Mediva: A Dance To The Music Of Time

The Capstone Theatre
2nd October 2013

Reviewed by Joe Coventry

Once in a while something of a rarity comes to town. Tonight it was a group of medieval-styled performers showcasing pieces from the 12th - 15th Centuries. it turned out to be an engrossing show.

Internationally acclaimed Mediva play on instruments that do not usually get much of a collective outing on stage. Ann Allen leads the group on shawm, recorder and also dances. Emily Askew adds support to the above, as well as fiddle and bagpipe accompaniment. It fell to Sophie Brumfitt to provide voice and more dance, while Tim Garside's attenuated array of struck, rattled or tapped instruments added depth to each composition.

The evening started in pre-Renaissance England where music predominated and dance was not yet in common currency. By the time of 'The Robertsbridge Codex' (C14th), it was evolving from out of the monastry and starting to incorporate ideas brought back from the Crusades.

France, with it's blossoming troubadour traditions, introduced another element to the mix as people began to be communally entranced by being able to join in the May Day revels or early Carol dances. 'La Huitime Estampie (Manuscript du Roi, C13th)' is a good example.

On then to Spain, and the influence of pilgrimages were now added to the equation. Montserrat and it's Black Madonna was an important destination and is remembered in the C14th 'Lilibre Vermell de Montserrat' which brought Moorish elements to be reflected on.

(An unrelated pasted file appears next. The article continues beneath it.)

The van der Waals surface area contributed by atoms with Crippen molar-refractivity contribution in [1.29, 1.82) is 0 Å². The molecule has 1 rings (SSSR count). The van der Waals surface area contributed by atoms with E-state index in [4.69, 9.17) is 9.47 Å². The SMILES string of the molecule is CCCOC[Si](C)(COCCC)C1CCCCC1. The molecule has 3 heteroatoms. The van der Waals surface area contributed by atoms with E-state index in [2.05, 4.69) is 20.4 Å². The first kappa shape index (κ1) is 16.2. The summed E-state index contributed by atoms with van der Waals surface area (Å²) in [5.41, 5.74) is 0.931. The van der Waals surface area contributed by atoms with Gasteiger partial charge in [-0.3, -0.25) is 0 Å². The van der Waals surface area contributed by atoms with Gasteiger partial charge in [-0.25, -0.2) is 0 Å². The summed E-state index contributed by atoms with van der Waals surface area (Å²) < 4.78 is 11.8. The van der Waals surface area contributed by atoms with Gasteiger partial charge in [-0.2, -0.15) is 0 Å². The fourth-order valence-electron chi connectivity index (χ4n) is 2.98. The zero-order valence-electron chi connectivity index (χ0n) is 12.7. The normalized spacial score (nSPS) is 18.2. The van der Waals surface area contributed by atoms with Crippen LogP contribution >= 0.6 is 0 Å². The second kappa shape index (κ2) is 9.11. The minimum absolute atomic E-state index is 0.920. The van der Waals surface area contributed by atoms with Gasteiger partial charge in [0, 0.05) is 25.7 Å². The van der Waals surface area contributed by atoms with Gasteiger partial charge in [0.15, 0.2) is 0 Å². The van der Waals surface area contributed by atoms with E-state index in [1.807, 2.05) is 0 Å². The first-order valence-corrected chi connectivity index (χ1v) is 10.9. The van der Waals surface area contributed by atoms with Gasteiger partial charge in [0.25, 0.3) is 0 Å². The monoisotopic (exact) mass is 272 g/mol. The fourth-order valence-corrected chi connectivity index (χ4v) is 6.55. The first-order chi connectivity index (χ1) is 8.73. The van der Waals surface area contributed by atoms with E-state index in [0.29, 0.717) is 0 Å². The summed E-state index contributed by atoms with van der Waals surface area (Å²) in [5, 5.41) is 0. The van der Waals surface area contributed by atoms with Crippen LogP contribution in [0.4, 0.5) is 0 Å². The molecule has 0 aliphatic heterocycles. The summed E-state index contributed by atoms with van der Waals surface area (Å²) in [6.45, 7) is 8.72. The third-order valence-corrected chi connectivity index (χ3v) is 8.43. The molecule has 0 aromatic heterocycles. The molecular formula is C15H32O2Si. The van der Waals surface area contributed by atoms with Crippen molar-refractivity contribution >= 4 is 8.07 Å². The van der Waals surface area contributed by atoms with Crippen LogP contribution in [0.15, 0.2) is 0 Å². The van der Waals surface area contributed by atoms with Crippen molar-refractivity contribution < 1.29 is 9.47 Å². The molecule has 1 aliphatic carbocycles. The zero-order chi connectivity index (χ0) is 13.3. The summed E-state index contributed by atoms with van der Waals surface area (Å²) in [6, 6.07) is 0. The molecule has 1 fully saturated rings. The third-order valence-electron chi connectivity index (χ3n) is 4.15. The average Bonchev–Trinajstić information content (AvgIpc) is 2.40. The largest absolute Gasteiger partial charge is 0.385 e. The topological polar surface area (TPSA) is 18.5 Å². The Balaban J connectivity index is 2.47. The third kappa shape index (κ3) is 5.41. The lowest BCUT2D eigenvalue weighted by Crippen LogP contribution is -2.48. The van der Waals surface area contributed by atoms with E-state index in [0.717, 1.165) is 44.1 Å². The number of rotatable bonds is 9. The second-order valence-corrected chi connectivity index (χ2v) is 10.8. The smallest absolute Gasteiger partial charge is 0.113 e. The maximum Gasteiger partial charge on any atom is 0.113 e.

Italy was the showcase of the second half. It was also where Sophie Brumfitt added her voice and 'Istampitta' became the new vogue across the city states of the Renaissance period. By now dancers and musicians alike were adding Arabic influences and collective holding of hands while performing circular movements or flowing wave-like lines of exuberance were set free - as demonstrated in the auditorium tonight.

It was only by the C15th that choreographed song, dance and music began to gel and a single melodic line indicated the direction of polyphonic development. By the end, a duet replete with full contemporary costume dresses brought the evening of artistic development to an impressive conclusion.

Translate it if you can, but de Pesaro's 'De practica sev arte tripudii vulgare oposculum' heralds the transition to today's sexually writhing pop stars; but no-one on stage can be blamed for that.

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